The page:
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The Polarized Congress: The Post-Traditional Procedure of Its Current Struggles argues that the rise of the polarized Congress means a totally different Congressional procedure, especially after 2007, compared to the accustomed "traditional" one. Polarized Congress explores a host of lesser-known, even sometimes below the radar, aspects of the post-traditional or polarized model. These range from "ping-ponging" of major measures between chambers (without conferencing), to the Senate Majority Leader's new "toolkit". They go from the now-crucial "Hastert Rule" in the House, to the astonishment of legislating the Affordable Care Act by singular procedures including budget reconciliation. The book challenges the easy assumption, especially by the non-specialist press, that Congressional procedure is descending into nothing more than chaotic brutishness or eternal stalemate. Instead, it explains the transformation of the traditional model about "how a bill becomes a law" before 2000, into the new current model in which Congress acts very differently.
Congressional Procedures and the Policy Process examines the entire arc of the legislative process—from a bill’s introduction, to its signature into law, to congressional review of the law’s administrative implementation—and the many procedural pitfalls that exist along the way. Author Walter J. Oleszek and new co-authors Mark Oleszek, Elizabeth Rybicki, and Bill Heniff, Jr. do not shy away from the complexity of the topic, yet they ensure that the operations of Congress are clearly explained. Through an array of interesting examples, case studies, and the authors’ personal anecdotes, this definitive work delivers timely explanation and analysis of the nation’s premier lawmaking institution.
Hyperpartisanship is as old as American democracy. But now, acrimony is not confined to a moment; it's a permanent state of affairs and has seeped into every part of the political process. Identifying the overriding problems that have led Congress—and the United States—to the brink of institutional collapse, It's Even Worse Than It Looks profoundly altered the debate about why America's government has become so dysfunctional. Through a new preface and afterword, Thomas Mann and Norman Ornstein bring the story forward, examining the 2012 presidential campaign and exploring the prospects of a less dysfunctional government. As provocative and controversial as ever, It's Even Worse Than It Looks will continue to set the terms of our political debate in the years to come.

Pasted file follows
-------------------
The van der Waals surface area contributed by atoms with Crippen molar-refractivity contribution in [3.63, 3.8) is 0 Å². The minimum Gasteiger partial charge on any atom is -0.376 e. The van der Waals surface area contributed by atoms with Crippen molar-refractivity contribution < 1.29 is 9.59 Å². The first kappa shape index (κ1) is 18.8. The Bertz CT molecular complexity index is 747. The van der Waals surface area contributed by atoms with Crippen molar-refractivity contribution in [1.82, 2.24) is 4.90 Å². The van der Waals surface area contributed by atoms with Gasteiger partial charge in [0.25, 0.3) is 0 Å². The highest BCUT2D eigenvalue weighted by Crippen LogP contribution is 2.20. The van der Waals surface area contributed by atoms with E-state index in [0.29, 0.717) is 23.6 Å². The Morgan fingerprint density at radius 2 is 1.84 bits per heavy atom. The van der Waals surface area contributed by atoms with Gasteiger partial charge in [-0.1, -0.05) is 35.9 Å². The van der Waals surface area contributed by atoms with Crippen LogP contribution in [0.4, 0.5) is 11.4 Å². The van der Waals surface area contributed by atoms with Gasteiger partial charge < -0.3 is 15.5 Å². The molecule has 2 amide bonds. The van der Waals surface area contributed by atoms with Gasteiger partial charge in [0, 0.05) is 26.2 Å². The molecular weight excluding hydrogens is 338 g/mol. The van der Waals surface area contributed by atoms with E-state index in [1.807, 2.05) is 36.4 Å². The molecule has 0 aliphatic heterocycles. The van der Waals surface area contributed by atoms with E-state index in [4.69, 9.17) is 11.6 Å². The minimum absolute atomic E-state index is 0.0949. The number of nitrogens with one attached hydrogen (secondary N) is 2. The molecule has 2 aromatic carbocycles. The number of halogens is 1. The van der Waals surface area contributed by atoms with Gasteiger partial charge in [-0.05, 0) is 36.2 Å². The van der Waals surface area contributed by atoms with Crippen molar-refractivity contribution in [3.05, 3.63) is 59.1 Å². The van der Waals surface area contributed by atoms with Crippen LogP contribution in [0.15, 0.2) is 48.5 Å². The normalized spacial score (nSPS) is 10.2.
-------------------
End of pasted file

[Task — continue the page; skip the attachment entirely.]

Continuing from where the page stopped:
For almost four decades, the editors of Congress Reconsidered, Lawrence C. Dodd and Bruce I. Oppenheimer have delivered the best contemporary work from leading congressional scholars in a form that is both analytical and accessible. The tradition continues in this Eleventh Edition as contributing authors focus on the many ways Congress has changed over time and examine the conditions that foster these developments. Some of the most noted names in congressional studies address topics from broad dynamics affecting the institution, elections and constituencies, parties and internal organization, inter-branch relations, and policymaking. This new edition also ends with a capstone chapter on the milestone 2016 elections. Simply put, this bestselling volume remains on the cutting edge of scholarship, identifying patterns of change in Congress and placing those patterns in context.
This volume provides an in-depth examination of representation and legislative performance in contemporary American politics.
In 2004, journalist Bill Bishop coined the term "the big sort." Armed with startling new demographic data, he made national news in a series of articles showing how Americans have been sorting themselves into alarmingly homogeneous communities -- not by region or by state, but by city and even neighborhood. Over the past three decades, we have been choosing the neighborhood (and church and news show) compatible with our lifestyle and beliefs. The result is a country that has become so polarized, so ideologically inbred that people don't know and can't understand those who live a few miles away. How this came to be, and its dire implications for our country, is the subject of this ground-breaking work. In The Big Sort, Bishop has taken his analysis to a new level. He begins with stories about how we live today and then draws on history, economics and our changing political landscape to create one of the most compelling big-picture accounts of America in recent memory.
Fateful alliances -- Gatekeeping in America -- The great Republican abdication -- Subverting democracy -- The guardrails of democracy -- The unwritten rules of American politics -- The unraveling -- Trump against the guardrails -- Saving democracy

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